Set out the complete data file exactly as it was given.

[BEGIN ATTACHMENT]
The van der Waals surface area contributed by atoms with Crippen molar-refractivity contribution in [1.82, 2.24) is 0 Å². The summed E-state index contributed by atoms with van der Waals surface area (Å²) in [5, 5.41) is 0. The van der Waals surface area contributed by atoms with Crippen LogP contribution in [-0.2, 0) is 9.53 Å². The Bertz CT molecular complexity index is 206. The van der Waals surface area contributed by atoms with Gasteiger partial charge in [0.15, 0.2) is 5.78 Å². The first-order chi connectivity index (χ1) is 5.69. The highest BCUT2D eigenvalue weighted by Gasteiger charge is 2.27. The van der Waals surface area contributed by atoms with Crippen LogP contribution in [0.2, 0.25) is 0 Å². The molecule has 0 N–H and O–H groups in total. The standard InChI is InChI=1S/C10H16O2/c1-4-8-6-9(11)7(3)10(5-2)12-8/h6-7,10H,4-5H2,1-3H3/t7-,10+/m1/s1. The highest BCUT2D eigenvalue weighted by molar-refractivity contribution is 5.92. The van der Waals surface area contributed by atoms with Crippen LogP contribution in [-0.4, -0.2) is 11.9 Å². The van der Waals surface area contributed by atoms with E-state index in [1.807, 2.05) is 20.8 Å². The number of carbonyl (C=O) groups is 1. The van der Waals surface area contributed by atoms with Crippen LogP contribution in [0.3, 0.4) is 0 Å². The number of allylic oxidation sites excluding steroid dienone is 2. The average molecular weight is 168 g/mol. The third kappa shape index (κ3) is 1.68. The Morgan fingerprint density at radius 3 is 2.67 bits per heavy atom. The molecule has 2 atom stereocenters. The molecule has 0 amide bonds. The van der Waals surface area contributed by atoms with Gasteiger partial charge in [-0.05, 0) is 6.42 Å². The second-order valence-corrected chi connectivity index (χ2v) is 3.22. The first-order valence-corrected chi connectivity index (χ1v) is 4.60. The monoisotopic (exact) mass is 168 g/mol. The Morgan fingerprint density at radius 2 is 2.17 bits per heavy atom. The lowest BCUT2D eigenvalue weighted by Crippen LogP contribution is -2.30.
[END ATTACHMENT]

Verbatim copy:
The van der Waals surface area contributed by atoms with Crippen molar-refractivity contribution in [1.82, 2.24) is 0 Å². The summed E-state index contributed by atoms with van der Waals surface area (Å²) in [5, 5.41) is 0. The van der Waals surface area contributed by atoms with Crippen LogP contribution in [-0.2, 0) is 9.53 Å². The Bertz CT molecular complexity index is 206. The van der Waals surface area contributed by atoms with Gasteiger partial charge in [0.15, 0.2) is 5.78 Å². The first-order chi connectivity index (χ1) is 5.69. The highest BCUT2D eigenvalue weighted by Gasteiger charge is 2.27. The van der Waals surface area contributed by atoms with Crippen LogP contribution in [0.2, 0.25) is 0 Å². The molecule has 0 N–H and O–H groups in total. The standard InChI is InChI=1S/C10H16O2/c1-4-8-6-9(11)7(3)10(5-2)12-8/h6-7,10H,4-5H2,1-3H3/t7-,10+/m1/s1. The highest BCUT2D eigenvalue weighted by molar-refractivity contribution is 5.92. The van der Waals surface area contributed by atoms with Crippen LogP contribution in [-0.4, -0.2) is 11.9 Å². The van der Waals surface area contributed by atoms with E-state index in [1.807, 2.05) is 20.8 Å². The number of carbonyl (C=O) groups is 1. The van der Waals surface area contributed by atoms with Crippen LogP contribution in [0.3, 0.4) is 0 Å². The number of allylic oxidation sites excluding steroid dienone is 2. The average molecular weight is 168 g/mol. The third kappa shape index (κ3) is 1.68. The Morgan fingerprint density at radius 3 is 2.67 bits per heavy atom. The molecule has 2 atom stereocenters. The molecule has 0 amide bonds. The van der Waals surface area contributed by atoms with Gasteiger partial charge in [-0.05, 0) is 6.42 Å². The second-order valence-corrected chi connectivity index (χ2v) is 3.22. The first-order valence-corrected chi connectivity index (χ1v) is 4.60. The monoisotopic (exact) mass is 168 g/mol. The Morgan fingerprint density at radius 2 is 2.17 bits per heavy atom. The lowest BCUT2D eigenvalue weighted by Crippen LogP contribution is -2.30.